The Secrets of Learning the Fretboard

7 Beginner Guitar Playing Techniques

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Learn the fundamental and common beginner techniques that every guitarist must know.  

7 Beginner Playing Techniques

This lesson will teach you the following 7 techniques

  1. Pick holding
  2. Fretting
  3. Hammer-ons
  4. Pull-offs
  5. Bends
  6. Slides
  7. Vibrato

Holding a Pick

Holding a pick

Holding a pick properly will ensure that you can play as fast as possible.  The goal is to have a firm grip so it plucks the string firmly with both downstrokes toward the floor and upstrokes toward the ceiling. The proper way to hold the pick is between your bent index finger and thumb. The amount that it sticks out is a personal preference, and it might also affect the stiffness of the pick that you prefer.

Do not pinch the pick. Pinching makes it harder to play fast because it makes it harder to use your wrist and elbow to help you play. It can also lead to an uneven picking angle. Remember, Holding a pick properly will prevent bad habits that slow down your playing.

Fretting Notes

Fretting a note

Fretting a note is one of the most basic skills for playing the guitar. Many guitarists have formed bad habits that slow their playing. The most important point is to have a proper finger arch so you touch only the string that you want to fret. It also allows you to reach every string. To do this, your thumb usually needs to be placed behind the neck and not over it. Playing closer to the fret also lessens the potential for buzzing.

While fretting, strive to have a light touch.  Pushing too hard will slow you down.


Hammer-ons and Pull-offs  produce a legato sound on a single string.  Legato is sounding notes so they connect smoothly.  For guitar, this means you don’t separate the notes by plucking the string again on the second note.  Both hammer-ons and pull-offs are notated with a slur.  The only distinction between the two techniques is that hammer-ons slur to a higher pitch while pull-offs slur to a lower pitch.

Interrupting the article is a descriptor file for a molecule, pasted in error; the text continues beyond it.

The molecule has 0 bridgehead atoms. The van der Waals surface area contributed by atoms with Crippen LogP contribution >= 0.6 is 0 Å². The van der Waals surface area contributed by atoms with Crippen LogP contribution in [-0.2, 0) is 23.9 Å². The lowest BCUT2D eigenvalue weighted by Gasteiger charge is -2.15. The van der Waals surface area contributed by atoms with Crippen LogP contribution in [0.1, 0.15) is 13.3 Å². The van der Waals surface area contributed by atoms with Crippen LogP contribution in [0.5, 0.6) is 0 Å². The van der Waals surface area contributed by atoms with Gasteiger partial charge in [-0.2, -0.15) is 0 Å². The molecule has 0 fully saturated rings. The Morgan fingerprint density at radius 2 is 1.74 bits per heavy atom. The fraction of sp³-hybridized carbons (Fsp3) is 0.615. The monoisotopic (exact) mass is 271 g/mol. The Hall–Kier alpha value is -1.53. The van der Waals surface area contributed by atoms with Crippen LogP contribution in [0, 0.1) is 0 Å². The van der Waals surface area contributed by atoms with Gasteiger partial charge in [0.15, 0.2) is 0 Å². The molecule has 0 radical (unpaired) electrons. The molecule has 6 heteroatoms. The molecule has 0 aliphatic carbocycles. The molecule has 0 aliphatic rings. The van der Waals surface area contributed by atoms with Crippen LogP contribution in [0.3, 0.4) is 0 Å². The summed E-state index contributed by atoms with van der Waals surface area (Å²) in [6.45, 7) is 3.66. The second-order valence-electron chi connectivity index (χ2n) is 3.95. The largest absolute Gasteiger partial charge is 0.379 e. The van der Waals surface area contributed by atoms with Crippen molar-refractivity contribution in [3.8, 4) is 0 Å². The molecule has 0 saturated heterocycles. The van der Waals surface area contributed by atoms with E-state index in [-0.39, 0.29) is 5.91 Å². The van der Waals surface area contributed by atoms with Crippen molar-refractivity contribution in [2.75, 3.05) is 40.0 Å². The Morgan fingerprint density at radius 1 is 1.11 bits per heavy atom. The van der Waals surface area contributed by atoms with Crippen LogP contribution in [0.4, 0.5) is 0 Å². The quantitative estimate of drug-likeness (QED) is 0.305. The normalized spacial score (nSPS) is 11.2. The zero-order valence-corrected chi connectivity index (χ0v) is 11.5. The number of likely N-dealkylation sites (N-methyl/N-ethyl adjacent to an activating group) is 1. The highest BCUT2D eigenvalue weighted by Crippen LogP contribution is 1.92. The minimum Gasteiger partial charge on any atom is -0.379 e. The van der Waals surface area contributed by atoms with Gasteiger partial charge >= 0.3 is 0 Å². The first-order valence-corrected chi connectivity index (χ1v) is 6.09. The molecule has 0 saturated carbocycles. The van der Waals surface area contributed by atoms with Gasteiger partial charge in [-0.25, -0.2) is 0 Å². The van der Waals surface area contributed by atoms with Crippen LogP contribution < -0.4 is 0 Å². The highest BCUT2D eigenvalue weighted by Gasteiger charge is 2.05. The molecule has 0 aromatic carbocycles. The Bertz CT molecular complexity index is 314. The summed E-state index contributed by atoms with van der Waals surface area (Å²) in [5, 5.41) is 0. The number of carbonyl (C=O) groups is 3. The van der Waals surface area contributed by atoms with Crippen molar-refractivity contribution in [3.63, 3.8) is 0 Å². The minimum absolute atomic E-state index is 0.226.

Executing a Hammer-on

  1. Fret a note.
  2. Pluck the string.
  3. Without releasing the first fretted note, quickly hammer or push down the second note without plucking the string again.
Fretting the First Note     Hammering on the Second Note


Pull-offs are the exact opposite of hammer-ons. To play a pull-off, you play a note then you fret a note behind the one you just played, finally you pull your finger off the first note without re-plucking the string. Like hammer-ons, the notes will transition smoothly.

Executing a Pull-off

  1. Fret the first note.
  2. Pluck the string.
  3. Without releasing the first note, fret the second note with another finger.
  4. While keeping the second note fretted, quickly release the first note.  Do not pluck the string again.


Hammering on the Second Note     Pulling Off the Note

String Bending

Bends are a great way to add interest to your playing.  Bends raise the pitch of the note.  The amount of pitch change depends on the distance you bend.  Usually, you want to change the pitch by a half step or a whole step.  Sometimes you want to change it even more, but you’ll need some good calluses on your fingers for that!

Executing a Bend

  1. Fret the first note.
  2. Pluck the string.
  3. Without raising your finger off the fretboard, slide it vertically up or down (parallel to the fret).  Bend until you hit the target pitch, which is the second note.

When notating bends in tablature, it usually indicates how many steps to bend the note (example: 1/2, full, 1 1/2).  Since each 1/2 step is equal to one fret, you can test to make sure you’re bending the proper amount. For 1/2 step bends, bend the note until it’s the same pitch as next fret (ex: Bending the 10th fret bent a 1/2 step is the same pitch as the 11th fret).  For whole step bends (labeled full in tablature), bend the note until it’s the same pitch as the note that is two frets up.

Fretting the First Note of a Bend     Bending the Note

Bending Lick



Pre-bending is performed by bending the note before plucking the string so the pitch of the bent note is sounded.  This is usually followed by a release (explained below)

  1. Fret the note.
  2. Push or pull the string vertically.
  3. Pluck the string.